Back to Alaska: Wrangell-St. Elias National Park

Back to Alaska: Wrangell-St. Elias National Park

After our grocery store breakdown, our plans for relaxing and enjoying Whitehorse seemed to have hit the ditches. That is, until we met up with a childhood friend of Bryan’s, Arwen, and her husband, David. We met them at the Yukon Wildlife Preserve, where we got to see lots of cool northern animals including moose, lynx, and foxes.

Arwen & David visit the preserve frequently, so they know the animals well and had lots of interesting info to share! They also made us a delicious dinner of homemade pasta, which was quite the treat. Plus, they had a ton of crazy and hilarious stories from their own travels. It was nice spending time with friends who could relate to the challenges of long-term travel. So far, we had been fairly antisocial on our trip, mostly keeping to ourselves during our hostel stays. We had forgotten how enjoyable it could be to spend time with people besides each other (especially when our own interactions seemed to mostly involve arguing about hummus at this point). So our visit definitely improved our mood, and after having to put our fighting on hold for a few hours, we decided things would be better if we just continued to get along with each other.

The next morning, we stopped by David’s restaurant, The Burnt Toast Cafe, for a delicious breakfast. Then it was time to hit the road again, to Haines Junction to visit Kluane National Park. We stayed at the Wanderer’s Inn – a really nice hostel that we both loved – but some of our hiking plans had to be put aside due to the weather and an injury to Lisa’s toe.

Back to Alaska

At the hostel, we met a really tall Australian guy named Stu. He was trying to make his way to Fairbanks, so we offered to give him a ride part way, to Tok. As we had started having some disagreements again after leaving Whitehorse, having Stu along in the car was great, because we couldn’t fight while he was there. He was like a 6’6” anti-fight talisman, and we enjoyed our 24-hour reprieve. It turns out that pretending to get along can lead to actually getting along with each other (fake it til you make it). And he had some crazy stories of his own which were quite something to hear.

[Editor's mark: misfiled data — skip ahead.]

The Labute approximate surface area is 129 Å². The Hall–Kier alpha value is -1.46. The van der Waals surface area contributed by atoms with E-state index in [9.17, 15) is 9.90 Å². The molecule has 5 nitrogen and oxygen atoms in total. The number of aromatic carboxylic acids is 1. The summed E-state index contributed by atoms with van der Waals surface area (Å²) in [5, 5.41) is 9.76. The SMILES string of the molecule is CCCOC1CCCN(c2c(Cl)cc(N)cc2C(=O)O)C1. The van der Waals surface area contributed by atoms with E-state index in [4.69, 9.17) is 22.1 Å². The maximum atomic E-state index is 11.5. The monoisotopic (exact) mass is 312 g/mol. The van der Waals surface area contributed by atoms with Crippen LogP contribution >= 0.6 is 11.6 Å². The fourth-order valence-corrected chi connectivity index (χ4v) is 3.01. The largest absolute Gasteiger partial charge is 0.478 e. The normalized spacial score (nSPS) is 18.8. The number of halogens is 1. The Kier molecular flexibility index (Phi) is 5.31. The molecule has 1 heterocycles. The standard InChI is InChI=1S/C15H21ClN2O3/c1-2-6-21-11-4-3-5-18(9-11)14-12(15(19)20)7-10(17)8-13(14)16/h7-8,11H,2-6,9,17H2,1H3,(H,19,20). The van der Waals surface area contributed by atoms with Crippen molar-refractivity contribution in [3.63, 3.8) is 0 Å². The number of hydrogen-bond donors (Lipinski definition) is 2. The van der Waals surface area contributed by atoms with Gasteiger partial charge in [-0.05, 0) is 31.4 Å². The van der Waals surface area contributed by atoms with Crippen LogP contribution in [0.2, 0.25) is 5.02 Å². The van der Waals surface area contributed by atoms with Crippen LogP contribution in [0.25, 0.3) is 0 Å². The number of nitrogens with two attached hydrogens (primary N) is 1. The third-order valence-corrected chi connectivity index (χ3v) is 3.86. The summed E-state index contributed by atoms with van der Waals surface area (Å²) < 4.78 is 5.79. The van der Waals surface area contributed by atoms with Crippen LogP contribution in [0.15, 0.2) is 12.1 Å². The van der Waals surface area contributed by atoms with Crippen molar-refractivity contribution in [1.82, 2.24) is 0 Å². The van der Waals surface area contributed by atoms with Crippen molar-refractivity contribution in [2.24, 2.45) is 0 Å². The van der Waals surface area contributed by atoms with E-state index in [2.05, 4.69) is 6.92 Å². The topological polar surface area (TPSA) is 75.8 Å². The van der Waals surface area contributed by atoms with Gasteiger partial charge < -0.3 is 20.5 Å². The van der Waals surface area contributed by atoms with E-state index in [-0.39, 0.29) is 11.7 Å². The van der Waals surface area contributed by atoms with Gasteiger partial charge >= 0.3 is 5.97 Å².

When we dropped Stu off in Tok, we were sad to part ways, but also excited for the next leg of our journey, Wrangell-St. Elias National Park.

Wrangell-St. Elias National Park

The McCarthy Road

In order to get into the park, we had to drive an infamous stretch of 60 miles of unpaved road called the McCarthy Road. With our luck, it was in rough shape due to recent heavy rains. In fact, one of the park rangers at the visitor centre advised us against taking the road at all. However, another park ranger told us we could always check it out and turn around at any point if it became too rough. We figured it couldn’t be worse than the roads in Mexico, and our vehicle was better equipped to handle it than our rental car had been there. And the ranger had just recently sent a Hungarian family in a sedan to give the road a try. Surely if a Hungarian family could do it, we could!